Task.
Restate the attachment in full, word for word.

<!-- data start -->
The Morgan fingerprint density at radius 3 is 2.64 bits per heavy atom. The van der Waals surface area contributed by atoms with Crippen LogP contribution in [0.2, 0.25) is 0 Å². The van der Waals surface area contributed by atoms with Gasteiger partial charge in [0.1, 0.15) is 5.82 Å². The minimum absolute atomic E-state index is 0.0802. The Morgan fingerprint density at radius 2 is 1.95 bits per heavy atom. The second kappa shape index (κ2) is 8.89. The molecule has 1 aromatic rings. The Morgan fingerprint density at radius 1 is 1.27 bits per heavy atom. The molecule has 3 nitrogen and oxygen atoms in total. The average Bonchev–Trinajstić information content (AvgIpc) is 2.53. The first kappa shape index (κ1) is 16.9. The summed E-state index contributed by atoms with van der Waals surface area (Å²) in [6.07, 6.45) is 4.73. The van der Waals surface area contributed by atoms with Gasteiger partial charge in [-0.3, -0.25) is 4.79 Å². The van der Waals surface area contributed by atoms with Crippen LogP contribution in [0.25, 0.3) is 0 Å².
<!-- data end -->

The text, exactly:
The Morgan fingerprint density at radius 3 is 2.64 bits per heavy atom. The van der Waals surface area contributed by atoms with Crippen LogP contribution in [0.2, 0.25) is 0 Å². The van der Waals surface area contributed by atoms with Gasteiger partial charge in [0.1, 0.15) is 5.82 Å². The minimum absolute atomic E-state index is 0.0802. The Morgan fingerprint density at radius 2 is 1.95 bits per heavy atom. The second kappa shape index (κ2) is 8.89. The molecule has 1 aromatic rings. The Morgan fingerprint density at radius 1 is 1.27 bits per heavy atom. The molecule has 3 nitrogen and oxygen atoms in total. The average Bonchev–Trinajstić information content (AvgIpc) is 2.53. The first kappa shape index (κ1) is 16.9. The summed E-state index contributed by atoms with van der Waals surface area (Å²) in [6.07, 6.45) is 4.73. The van der Waals surface area contributed by atoms with Gasteiger partial charge in [-0.3, -0.25) is 4.79 Å². The van der Waals surface area contributed by atoms with Crippen LogP contribution in [0.25, 0.3) is 0 Å².